The risks associated with credential stuffing attacks targeting non-human identities are further compounded by the fact that these credentials are often hardcoded, shared among team members, and not rotated frequently enough. Attackers can exploit these weaknesses to maintain persistent access to compromised systems and move laterally within an organization’s network.

Impact on organizations

The impact of credential stuffing attacks on organizations can be severe and far-reaching. Beyond the immediate financial losses associated with fraud and unauthorized transactions, these attacks can lead to significant reputational damage and a loss of customer trust. In the aftermath of a breach, companies often face costly remediation efforts, including incident response, customer notification, and legal expenses.

Furthermore, credential stuffing attacks can lead to regulatory investigations and substantial fines for companies. With the increasing focus on data privacy and security, companies that fail to protect customer information may face penalties under regulations such as the GDPR or the CCPA.

So, how to prevent credential stuffing attacks? To mitigate the vulnerabilities associated with credential stuffing, organizations must prioritize the security of both human and non-human identities. This includes conducting regular vulnerability scans and risk assessments to identify weaknesses and applying security patches and updates promptly. More about this in the next section.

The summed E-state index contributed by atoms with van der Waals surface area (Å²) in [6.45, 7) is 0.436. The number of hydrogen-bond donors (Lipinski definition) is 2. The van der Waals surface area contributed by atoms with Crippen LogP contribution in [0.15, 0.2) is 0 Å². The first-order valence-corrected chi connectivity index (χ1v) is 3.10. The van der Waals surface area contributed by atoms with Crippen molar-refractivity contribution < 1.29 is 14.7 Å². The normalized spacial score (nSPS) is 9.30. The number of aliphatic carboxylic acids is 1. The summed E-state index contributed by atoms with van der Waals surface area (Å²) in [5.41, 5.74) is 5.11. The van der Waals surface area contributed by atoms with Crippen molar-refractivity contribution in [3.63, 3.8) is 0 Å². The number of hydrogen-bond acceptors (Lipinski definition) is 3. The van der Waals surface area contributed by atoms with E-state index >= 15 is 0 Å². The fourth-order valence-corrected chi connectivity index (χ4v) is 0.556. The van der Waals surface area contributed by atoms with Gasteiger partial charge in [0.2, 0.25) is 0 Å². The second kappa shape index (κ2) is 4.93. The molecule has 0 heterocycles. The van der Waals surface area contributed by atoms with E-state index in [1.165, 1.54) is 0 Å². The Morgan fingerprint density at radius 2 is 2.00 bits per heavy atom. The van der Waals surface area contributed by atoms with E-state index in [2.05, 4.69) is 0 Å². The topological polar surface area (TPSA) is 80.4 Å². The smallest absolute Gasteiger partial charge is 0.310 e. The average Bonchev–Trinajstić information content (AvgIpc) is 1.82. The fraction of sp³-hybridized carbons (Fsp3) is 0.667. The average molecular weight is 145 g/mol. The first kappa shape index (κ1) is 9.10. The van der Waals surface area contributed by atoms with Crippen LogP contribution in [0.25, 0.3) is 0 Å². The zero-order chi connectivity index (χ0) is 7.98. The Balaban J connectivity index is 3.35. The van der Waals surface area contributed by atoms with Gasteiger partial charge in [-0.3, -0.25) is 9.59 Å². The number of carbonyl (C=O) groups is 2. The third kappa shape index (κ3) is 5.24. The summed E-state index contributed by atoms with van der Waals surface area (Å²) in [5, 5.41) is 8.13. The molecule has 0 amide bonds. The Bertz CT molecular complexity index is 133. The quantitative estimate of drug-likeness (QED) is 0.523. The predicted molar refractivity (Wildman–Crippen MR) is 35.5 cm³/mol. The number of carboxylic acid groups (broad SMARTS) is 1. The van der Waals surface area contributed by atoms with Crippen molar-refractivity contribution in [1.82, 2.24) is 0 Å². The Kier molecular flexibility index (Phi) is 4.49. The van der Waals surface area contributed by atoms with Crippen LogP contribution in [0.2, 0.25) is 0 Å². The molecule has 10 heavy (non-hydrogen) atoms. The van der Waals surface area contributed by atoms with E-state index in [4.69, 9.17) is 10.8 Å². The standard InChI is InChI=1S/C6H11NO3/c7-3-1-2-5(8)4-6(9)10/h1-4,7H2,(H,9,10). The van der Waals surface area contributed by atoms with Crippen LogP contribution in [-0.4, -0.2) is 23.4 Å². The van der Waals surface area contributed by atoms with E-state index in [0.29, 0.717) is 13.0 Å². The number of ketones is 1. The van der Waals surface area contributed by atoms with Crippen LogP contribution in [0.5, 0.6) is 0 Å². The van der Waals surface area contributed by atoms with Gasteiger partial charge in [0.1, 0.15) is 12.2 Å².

Preventive measures against credential stuffing attacks

Preventing credential stuffing attacks effectively is a multi-layered process that includes both proactive security controls and proactive handling of challenges in secrets management practices. Keep the following best practices in mind to defend yourself in a time of need.

Deploy bot detection and management

  • Utilize advanced bot detection solutions to distinguish between legitimate user traffic and automated credential stuffing attempts
  • Analyze behavioral patterns, device fingerprints, and IP reputation scores to identify and block suspected bot traffic in real-time

Prioritize secrets management

  • Rely on secrets management solutions to store secrets in vaults, manage them, and monitor privileged credentials used by non-human identities